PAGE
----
Since the creation of the United States there have been conflicts with American Indian nations. The United States has generally viewed the actions of Indian in defending their traditional homelands not only as acts of war, but also as crimes. Unlike other crimes, however, in which the focus is on justice which requires a due process of law (sometimes called a trial) and punishment of the guilty, American dealings with Indian “crimes” focused on retribution with no concern for due process of law or punishing the guilty. In the racist view of the United States all Indians were the same: therefore when hanging an Indian for an alleged crime, there was no concern about which Indian was actually hung. Often there was little concern regarding tribal affiliation: all Indians in the eyes of many Americans were the same and, as Indians, they had to be guilty of some crime.
In their 1865 “war” against the Plains Indians, most notably the Cheyenne and Sioux, the United States began a policy of publicly hanging Indians and leaving the bodies hanging until they rotted. It was felt that this would send a message about the great power and peaceful intentions of the United States.
In Colorado, the Cheyenne and Sioux attacked the small settlement of Julesburg hoping to lure the troops from Fort Rankin into a trap. The decoys were led by Big Crow, a chief of the Crooked Lance Society. The warriors smashed windows and doors. They raided the warehouse and the blacksmith shop where they liberated supplies, provisions, clothing, and harnesses.
The small force of mounted Indians—five Cheyenne and two Sioux—managed to lure the cavalry (37 men) into a trap. However, some of the younger warriors rode into the fight prematurely, allowing most of the cavalry to escape.
In the Julesburg area, the warriors also attacked a wagon load of Americans from the American Ranch. In another incident, Little Bear and Touching Cloud led a group of warriors against two discharged soldiers riding in a wagon. Afterwards, they found two scalps in a valise. The scalps belonged to White Leaf and Little Wolf/Coyote and had been taken at Sand Creek.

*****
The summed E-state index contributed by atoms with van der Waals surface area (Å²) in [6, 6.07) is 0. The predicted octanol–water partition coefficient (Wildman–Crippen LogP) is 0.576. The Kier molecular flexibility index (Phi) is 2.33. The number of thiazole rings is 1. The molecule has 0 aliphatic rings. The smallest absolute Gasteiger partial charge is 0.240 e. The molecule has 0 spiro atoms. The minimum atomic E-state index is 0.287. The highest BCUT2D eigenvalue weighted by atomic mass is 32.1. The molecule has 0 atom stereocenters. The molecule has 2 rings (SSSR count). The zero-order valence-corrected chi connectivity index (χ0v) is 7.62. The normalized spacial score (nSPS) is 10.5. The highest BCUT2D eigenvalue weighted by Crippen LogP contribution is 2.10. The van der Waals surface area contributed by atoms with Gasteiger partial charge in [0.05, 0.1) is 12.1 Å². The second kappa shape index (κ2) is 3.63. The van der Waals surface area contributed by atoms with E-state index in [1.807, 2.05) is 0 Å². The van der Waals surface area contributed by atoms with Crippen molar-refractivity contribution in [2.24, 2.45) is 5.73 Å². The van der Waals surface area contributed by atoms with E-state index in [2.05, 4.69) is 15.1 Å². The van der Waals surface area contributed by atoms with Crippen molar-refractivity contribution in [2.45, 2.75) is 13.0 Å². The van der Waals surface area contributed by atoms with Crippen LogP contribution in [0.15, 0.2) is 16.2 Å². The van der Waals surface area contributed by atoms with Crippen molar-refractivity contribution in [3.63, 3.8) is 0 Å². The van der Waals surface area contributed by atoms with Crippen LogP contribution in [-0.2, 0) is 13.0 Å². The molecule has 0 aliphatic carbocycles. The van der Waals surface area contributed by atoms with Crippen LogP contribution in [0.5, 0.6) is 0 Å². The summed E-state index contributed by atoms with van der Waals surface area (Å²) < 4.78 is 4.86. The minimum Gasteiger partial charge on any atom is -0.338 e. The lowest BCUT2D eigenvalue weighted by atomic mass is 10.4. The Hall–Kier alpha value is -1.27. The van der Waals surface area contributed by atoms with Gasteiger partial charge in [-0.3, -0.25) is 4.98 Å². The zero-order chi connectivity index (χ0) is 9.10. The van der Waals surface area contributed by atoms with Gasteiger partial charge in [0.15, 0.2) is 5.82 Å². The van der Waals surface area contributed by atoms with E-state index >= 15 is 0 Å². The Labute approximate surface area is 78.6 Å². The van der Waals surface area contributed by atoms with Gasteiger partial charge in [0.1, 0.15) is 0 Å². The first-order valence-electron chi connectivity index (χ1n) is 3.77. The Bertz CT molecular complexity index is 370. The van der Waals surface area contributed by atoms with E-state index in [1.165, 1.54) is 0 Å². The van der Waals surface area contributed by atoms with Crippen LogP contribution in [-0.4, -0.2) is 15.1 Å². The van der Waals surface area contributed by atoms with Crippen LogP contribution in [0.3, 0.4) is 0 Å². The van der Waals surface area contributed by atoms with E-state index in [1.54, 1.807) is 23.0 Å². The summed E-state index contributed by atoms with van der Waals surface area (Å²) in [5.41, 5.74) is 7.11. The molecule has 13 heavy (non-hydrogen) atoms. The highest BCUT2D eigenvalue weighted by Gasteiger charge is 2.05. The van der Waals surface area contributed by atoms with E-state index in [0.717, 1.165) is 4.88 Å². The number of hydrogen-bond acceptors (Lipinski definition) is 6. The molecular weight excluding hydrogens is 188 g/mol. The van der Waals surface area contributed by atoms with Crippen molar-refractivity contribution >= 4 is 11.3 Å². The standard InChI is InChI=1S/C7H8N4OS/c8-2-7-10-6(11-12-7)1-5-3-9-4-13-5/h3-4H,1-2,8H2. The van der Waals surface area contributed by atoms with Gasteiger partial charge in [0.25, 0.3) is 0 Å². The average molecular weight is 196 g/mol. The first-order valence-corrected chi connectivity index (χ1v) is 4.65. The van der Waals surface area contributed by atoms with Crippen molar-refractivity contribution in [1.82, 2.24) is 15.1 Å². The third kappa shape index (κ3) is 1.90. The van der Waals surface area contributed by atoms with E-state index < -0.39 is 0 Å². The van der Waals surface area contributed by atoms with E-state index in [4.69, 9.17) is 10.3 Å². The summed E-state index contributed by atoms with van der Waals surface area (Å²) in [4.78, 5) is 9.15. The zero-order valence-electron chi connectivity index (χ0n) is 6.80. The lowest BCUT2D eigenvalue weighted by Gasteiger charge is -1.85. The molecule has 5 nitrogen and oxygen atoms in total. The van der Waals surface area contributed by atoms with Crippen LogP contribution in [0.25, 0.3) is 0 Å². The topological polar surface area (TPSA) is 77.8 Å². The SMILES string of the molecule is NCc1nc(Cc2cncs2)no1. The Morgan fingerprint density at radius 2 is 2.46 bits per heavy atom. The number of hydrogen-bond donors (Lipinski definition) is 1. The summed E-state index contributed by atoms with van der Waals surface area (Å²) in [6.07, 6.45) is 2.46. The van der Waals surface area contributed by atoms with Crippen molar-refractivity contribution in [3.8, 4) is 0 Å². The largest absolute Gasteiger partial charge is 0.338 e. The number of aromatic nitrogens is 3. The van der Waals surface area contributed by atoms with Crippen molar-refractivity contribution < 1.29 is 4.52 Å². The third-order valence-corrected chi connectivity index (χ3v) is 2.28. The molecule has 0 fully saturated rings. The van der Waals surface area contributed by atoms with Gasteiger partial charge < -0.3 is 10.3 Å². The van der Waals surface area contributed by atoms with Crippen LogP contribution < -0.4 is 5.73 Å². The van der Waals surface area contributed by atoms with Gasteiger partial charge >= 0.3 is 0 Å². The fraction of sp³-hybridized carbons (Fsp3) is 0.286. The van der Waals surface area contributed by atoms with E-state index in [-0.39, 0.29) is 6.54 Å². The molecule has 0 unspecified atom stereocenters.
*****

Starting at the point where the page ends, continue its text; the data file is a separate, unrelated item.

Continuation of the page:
Following the Julesburg raid, most of the Cheyenne leaders favored further raids on the American settlements. However, Black Kettle opposed this plan and so his band, which numbered about 80 lodges, separated from the main tribe and returned to the Arkansas River. He planned on joining with the Kiowa, Comanche, and Little Raven’s Southern Arapaho.
Following the Julesburg raid, the army captured Cheyenne chief Big Crow. The orders from the commanding general read: “Take Big Crow to the place where soldier was killed yesterday, erect a high gallows, hang him in chains and leave the body suspended.”
Historian John McDermott, in his book Circle of Fire: the Indian War of 1865 reports: “Big Crow was hanged with the ball and chain that had manacled him still attached to his leg, and it was not long before the body decayed sufficiently so that the weight of the ball pulled off the limb, and there the grisly remains stayed as a warning to others.”
There was no trial, no concern for the actual guilt of Big Crow. He was an Indian leader and was therefore hung as an example to other Indians.
In Wyoming, the army discovered a group of Sioux camped about 10 miles from Fort Laramie. With the Sioux was Lucinda Eubank and her small daughter. She and her daughter had been captured by the Cheyenne and then sold to Sioux Chief Two Face. She had been forced to work and to have sexual relations. In retaliation, the army ordered the hanging of two Sioux chiefs—Two Face and Black Foot—as an example to other Indians. According to Special Order No. 11: “The execution will be conducted in a sober soldierly manner and the bodies will be left hanging as a warning to them. No citizens or soldiers will be permitted to visit or touch the dead bodies without permission from this headquarters or that of this post.”
Once again, there was no trial to determine guilt. While the executions of the two chiefs were intended to show the Indians that it would be fruitless to oppose the power of the United States, John McDermott reports: “The death of the chiefs, however, did not seem to affect the depredations of the Sioux and Cheyennes. If anything, it may have inspired them to greater efforts.”
In summary, the United States did not hang Indians in the pursuit of justice, but instead did so as a show of raw power. It was an early form of shock and awe. The crime of Indians was often that of being Indian.